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James Comey says Trump chose to "defame" him and the FBI

Former FBI Director James Comey accused President Trump of choosing to “defame me and, more importantly, the FBI” in blistering testimony to the Senate Intelligence Committee Thursday in which he answered questions about the circumstances around his firing as well as Russian interference in the U.S. election.

Comey said he was well aware that as FBI director he served at the pleasure of the president and could be fired for any reason. But he also said he couldn’t just stand by and watch as his performance as director and that of the FBI were mischaracterized by Trump.


“The administration then chose to defame me and, more importantly, the FBI by saying the organization was in disarray,” he said. “Those were lies, plain and simple.”

In testimony submitted beforehand, Comey detailed nine different conversations he’d had with the president and described times when Trump asked him to pledge his “loyalty,” to let the investigation into former national security adviser Michael Flynn go, and to “lift the cloud” brought about by the investigation into the Trump campaign’s possible ties to Russian meddling in the 2016 election.

“He might lie”

In his live testimony Thursday, Comey said he had concerns about Trump and the White House’s behavior, and that’s why he started keeping detailed notes starting with this first one-on-one meeting on January 6 in which the then-president-elect asked for an assurance he was not under investigation by the FBI.

“I was honestly concerned that he might lie about the nature of our meeting,” Comey said. “It led me to believe I gotta write it down, and I gotta write it down in a very detailed way.”

Addressing Russian hacking interference with the 2016 election, Comey said he was certain that the Russians had attempted to disrupt the U.S. election. “The Russians interfered in our election during the 2016 cycle. They did it with purpose, they did it with sophistication,” he said. But he also said he is “confident” that no votes had been “altered.”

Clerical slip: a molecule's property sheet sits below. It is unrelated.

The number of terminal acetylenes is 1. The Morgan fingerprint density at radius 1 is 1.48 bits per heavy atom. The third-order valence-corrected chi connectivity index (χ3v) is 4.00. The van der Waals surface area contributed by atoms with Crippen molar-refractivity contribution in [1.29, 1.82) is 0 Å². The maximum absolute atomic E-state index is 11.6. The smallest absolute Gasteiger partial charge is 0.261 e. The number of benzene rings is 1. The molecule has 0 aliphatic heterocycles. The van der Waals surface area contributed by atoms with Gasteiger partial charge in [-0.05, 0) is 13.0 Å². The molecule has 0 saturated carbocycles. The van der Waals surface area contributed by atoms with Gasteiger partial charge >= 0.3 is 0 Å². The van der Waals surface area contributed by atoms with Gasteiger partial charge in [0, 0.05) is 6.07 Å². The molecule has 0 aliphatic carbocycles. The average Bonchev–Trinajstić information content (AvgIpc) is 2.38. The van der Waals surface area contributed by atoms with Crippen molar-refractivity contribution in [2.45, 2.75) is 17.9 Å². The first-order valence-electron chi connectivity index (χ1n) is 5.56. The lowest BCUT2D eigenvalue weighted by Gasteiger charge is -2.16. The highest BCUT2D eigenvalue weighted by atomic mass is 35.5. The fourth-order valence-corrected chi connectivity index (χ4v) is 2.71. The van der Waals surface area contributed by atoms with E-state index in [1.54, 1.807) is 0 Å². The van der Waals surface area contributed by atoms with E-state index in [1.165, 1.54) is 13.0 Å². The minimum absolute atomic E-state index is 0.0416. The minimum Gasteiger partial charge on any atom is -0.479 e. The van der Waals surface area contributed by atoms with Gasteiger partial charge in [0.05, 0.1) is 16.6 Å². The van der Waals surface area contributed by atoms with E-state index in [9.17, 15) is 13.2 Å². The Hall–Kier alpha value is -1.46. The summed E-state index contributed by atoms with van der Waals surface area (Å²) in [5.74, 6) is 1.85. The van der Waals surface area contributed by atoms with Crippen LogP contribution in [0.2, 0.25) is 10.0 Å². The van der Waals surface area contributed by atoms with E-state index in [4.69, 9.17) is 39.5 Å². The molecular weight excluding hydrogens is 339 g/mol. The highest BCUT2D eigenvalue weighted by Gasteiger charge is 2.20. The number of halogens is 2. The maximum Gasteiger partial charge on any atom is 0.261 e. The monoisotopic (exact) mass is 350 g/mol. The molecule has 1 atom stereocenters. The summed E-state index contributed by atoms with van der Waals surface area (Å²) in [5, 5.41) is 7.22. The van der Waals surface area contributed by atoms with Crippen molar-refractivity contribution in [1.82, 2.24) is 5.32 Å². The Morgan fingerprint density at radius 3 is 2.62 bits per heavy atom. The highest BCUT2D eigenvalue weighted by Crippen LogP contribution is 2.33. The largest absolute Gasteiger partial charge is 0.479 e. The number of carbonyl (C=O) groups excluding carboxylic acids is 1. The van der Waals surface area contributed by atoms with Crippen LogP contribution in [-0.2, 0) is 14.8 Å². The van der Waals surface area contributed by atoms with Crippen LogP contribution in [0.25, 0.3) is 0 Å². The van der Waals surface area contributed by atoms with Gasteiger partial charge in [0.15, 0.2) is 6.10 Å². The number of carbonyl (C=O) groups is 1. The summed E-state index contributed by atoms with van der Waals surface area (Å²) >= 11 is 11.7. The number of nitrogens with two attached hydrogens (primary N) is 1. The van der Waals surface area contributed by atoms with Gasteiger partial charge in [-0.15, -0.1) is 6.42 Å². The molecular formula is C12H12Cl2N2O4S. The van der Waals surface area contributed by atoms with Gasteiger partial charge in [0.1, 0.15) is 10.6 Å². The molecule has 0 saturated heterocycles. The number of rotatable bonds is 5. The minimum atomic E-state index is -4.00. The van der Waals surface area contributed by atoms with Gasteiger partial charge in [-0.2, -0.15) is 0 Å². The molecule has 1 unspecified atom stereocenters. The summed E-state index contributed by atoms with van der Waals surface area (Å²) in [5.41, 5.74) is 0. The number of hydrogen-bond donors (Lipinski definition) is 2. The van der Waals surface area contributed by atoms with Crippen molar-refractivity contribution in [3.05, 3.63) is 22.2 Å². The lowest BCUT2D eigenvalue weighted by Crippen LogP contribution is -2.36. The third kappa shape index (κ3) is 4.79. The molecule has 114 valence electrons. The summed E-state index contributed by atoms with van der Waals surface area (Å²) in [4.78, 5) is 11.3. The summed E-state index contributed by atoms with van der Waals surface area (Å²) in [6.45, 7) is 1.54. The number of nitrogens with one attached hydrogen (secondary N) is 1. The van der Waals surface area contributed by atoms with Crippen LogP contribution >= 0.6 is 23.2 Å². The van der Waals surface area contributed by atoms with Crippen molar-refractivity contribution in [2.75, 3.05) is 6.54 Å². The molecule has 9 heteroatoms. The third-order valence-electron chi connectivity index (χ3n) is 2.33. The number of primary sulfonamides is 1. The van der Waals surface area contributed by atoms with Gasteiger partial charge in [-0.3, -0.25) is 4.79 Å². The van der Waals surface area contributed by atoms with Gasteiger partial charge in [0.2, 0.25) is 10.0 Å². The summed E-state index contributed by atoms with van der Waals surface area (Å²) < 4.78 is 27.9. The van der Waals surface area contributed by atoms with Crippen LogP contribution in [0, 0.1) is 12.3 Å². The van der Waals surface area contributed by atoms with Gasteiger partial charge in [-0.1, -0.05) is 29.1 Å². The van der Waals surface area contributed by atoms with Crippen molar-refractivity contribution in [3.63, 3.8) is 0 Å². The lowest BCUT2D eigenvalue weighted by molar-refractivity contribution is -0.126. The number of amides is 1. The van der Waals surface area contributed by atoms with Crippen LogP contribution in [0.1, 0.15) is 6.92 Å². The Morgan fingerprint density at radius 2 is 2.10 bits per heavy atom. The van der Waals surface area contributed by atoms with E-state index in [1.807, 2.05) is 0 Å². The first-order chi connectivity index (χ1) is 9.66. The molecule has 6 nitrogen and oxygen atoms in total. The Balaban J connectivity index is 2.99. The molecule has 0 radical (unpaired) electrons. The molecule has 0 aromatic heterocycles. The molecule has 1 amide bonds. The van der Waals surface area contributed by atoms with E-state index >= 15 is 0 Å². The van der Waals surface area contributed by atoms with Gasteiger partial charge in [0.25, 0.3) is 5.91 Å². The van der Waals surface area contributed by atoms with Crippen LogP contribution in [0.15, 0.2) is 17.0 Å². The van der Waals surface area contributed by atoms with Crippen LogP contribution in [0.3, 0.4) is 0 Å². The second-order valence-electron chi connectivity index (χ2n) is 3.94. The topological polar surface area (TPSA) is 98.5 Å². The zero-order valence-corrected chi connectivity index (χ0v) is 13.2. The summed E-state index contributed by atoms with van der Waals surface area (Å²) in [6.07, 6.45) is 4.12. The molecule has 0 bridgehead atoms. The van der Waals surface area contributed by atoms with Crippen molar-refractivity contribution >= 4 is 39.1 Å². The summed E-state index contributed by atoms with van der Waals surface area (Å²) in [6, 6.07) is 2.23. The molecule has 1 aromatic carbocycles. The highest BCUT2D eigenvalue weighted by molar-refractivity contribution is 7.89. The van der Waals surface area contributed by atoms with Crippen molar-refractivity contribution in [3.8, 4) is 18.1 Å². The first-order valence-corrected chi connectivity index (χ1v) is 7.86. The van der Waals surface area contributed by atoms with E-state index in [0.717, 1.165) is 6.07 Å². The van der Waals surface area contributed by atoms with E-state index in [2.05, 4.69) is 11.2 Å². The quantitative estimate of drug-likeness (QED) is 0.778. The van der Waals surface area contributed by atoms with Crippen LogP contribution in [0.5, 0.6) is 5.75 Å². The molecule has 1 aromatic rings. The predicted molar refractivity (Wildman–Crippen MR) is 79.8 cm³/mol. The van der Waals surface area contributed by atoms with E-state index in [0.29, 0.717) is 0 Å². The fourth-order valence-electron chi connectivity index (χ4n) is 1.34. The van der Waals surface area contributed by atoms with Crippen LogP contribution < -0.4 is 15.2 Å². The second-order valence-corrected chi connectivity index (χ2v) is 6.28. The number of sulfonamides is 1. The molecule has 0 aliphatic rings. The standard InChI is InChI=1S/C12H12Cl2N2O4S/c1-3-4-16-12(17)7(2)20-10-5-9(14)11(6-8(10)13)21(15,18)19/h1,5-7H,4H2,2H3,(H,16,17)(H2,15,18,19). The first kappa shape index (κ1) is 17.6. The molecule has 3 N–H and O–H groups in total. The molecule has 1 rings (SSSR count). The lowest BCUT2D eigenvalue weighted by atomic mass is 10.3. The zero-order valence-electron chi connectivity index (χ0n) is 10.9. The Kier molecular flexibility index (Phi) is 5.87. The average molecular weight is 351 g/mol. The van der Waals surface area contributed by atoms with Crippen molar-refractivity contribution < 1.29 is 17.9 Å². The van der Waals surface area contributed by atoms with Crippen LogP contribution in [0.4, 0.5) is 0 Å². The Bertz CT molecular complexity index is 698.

As to why he was fired, Comey said he doesn’t know for sure what the reason was. However, he said, “I take the president at his word [per the letter that I was fired because of the Russia investigation.” Trump later told NBC’s Lester Holt that the Russia investigation had been on his mind when he fired Comey, and he reportedly told Russian officials visiting the Oval Office a few days later that firing Comey had relieved pressure off the Russia investigation.

Sen. Dianne Feinstein, Democrat of California, also asked Comey why, if he believed Trump acted inappropriately in asking Comey to “let” the investigation into Flynn go, he hadn’t immediately told the president so.

“Maybe if I were stronger, I would have,” Comey replied. “I was so stunned by the conversation that I just took it in.”

“I hope there are tapes”

Comey added that he also found it “a very significant fact” that Trump had asked officials Vice President Mike Pence, Attorney General Jeff Sessions, and Trump son-in-law and senior adviser Jared Kushner to leave the room before Trump asked him about dropping the Flynn investigation. Legal analysts have told VICE News that this indicates Trump knew what he was asking could be improper, which is essential to establishing a case that Trump obstructed justice.

Comey did discuss his one-on-one conversations with Trump with a tight circle of FBI leaders, he said, debating whether they should bring it up with outside officials. But the group eventually decided that there was no way to corroborate Comey’s account.


At least, they thought so — until Trump suggested in mid-May he had tapes of his conversations with Comey. Despite having weeks to potentially ask the president if this was true, White House spokesperson Sarah Huckabee Sanders on Thursday told reporters in a bizarre twist that she had “no idea” whether the White House had a taping system.

“Lordy,” Comey said, “I hope there are tapes.”

Comey also revealed that, after his firing, he gave his memo detailing his conversation with Trump about Flynn to a friend in order to “make sure this gets out.” That friend, a law professor at Columbia, evidently told the New York Times about that memo — and the paper’s report triggered conversations about whether Trump had obstructed justice.

“Bob Mueller’s job”

“My judgment was I needed that to get into the public square to get a special counsel appointed,” Comey told the committee. He succeeded: Former FBI Director Robert Mueller was soon appointed as special counsel, and now heads the federal investigation into the Russia probe.

Comey ultimately demurred when asked if Trump’s actions rose to the level of obstruction of justice, an impeachable offense. Such a determination, Comey said, is now “Bob Mueller’s job.”

“Bob Mueller is one of the finest people and public servants this country has ever produced,” he told senators. “You can have high confidence that when it’s done, he’s turned over all the rocks.”